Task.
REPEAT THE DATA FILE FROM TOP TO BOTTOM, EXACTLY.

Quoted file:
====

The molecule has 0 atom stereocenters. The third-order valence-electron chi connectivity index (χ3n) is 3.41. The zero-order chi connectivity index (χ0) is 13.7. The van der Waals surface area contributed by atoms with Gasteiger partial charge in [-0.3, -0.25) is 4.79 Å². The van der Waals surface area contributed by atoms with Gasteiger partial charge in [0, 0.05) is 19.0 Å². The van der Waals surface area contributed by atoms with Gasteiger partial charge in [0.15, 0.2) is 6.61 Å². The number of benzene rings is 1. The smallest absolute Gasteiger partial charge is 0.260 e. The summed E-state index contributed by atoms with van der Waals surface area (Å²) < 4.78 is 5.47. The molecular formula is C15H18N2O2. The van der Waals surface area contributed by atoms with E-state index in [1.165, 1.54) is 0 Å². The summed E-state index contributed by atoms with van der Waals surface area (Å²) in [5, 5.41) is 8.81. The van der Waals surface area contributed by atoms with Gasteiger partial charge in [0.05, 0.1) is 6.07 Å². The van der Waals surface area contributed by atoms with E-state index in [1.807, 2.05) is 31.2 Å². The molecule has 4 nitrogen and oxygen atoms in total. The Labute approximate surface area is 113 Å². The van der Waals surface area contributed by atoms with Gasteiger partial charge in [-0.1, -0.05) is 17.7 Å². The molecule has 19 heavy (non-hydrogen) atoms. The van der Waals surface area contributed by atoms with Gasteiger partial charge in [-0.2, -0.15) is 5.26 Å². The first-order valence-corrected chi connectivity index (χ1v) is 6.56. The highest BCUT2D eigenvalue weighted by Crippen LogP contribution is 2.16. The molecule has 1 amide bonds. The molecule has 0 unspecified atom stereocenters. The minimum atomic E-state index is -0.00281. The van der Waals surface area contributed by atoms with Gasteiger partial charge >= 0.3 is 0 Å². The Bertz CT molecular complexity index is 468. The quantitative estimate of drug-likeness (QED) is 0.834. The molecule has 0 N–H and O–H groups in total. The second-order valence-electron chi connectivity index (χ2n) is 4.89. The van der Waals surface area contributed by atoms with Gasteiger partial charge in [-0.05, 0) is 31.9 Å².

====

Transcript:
The molecule has 0 atom stereocenters. The third-order valence-electron chi connectivity index (χ3n) is 3.41. The zero-order chi connectivity index (χ0) is 13.7. The van der Waals surface area contributed by atoms with Gasteiger partial charge in [-0.3, -0.25) is 4.79 Å². The van der Waals surface area contributed by atoms with Gasteiger partial charge in [0, 0.05) is 19.0 Å². The van der Waals surface area contributed by atoms with Gasteiger partial charge in [0.15, 0.2) is 6.61 Å². The number of benzene rings is 1. The smallest absolute Gasteiger partial charge is 0.260 e. The summed E-state index contributed by atoms with van der Waals surface area (Å²) < 4.78 is 5.47. The molecular formula is C15H18N2O2. The van der Waals surface area contributed by atoms with E-state index in [1.165, 1.54) is 0 Å². The summed E-state index contributed by atoms with van der Waals surface area (Å²) in [5, 5.41) is 8.81. The van der Waals surface area contributed by atoms with Gasteiger partial charge in [0.05, 0.1) is 6.07 Å². The van der Waals surface area contributed by atoms with E-state index in [1.807, 2.05) is 31.2 Å². The molecule has 4 nitrogen and oxygen atoms in total. The Labute approximate surface area is 113 Å². The van der Waals surface area contributed by atoms with Gasteiger partial charge in [-0.1, -0.05) is 17.7 Å². The molecule has 19 heavy (non-hydrogen) atoms. The van der Waals surface area contributed by atoms with Gasteiger partial charge in [-0.2, -0.15) is 5.26 Å². The first-order valence-corrected chi connectivity index (χ1v) is 6.56. The highest BCUT2D eigenvalue weighted by Crippen LogP contribution is 2.16. The molecule has 1 amide bonds. The molecule has 0 unspecified atom stereocenters. The minimum atomic E-state index is -0.00281. The van der Waals surface area contributed by atoms with Gasteiger partial charge >= 0.3 is 0 Å². The Bertz CT molecular complexity index is 468. The quantitative estimate of drug-likeness (QED) is 0.834. The molecule has 0 N–H and O–H groups in total. The second-order valence-electron chi connectivity index (χ2n) is 4.89. The van der Waals surface area contributed by atoms with Gasteiger partial charge in [-0.05, 0) is 31.9 Å².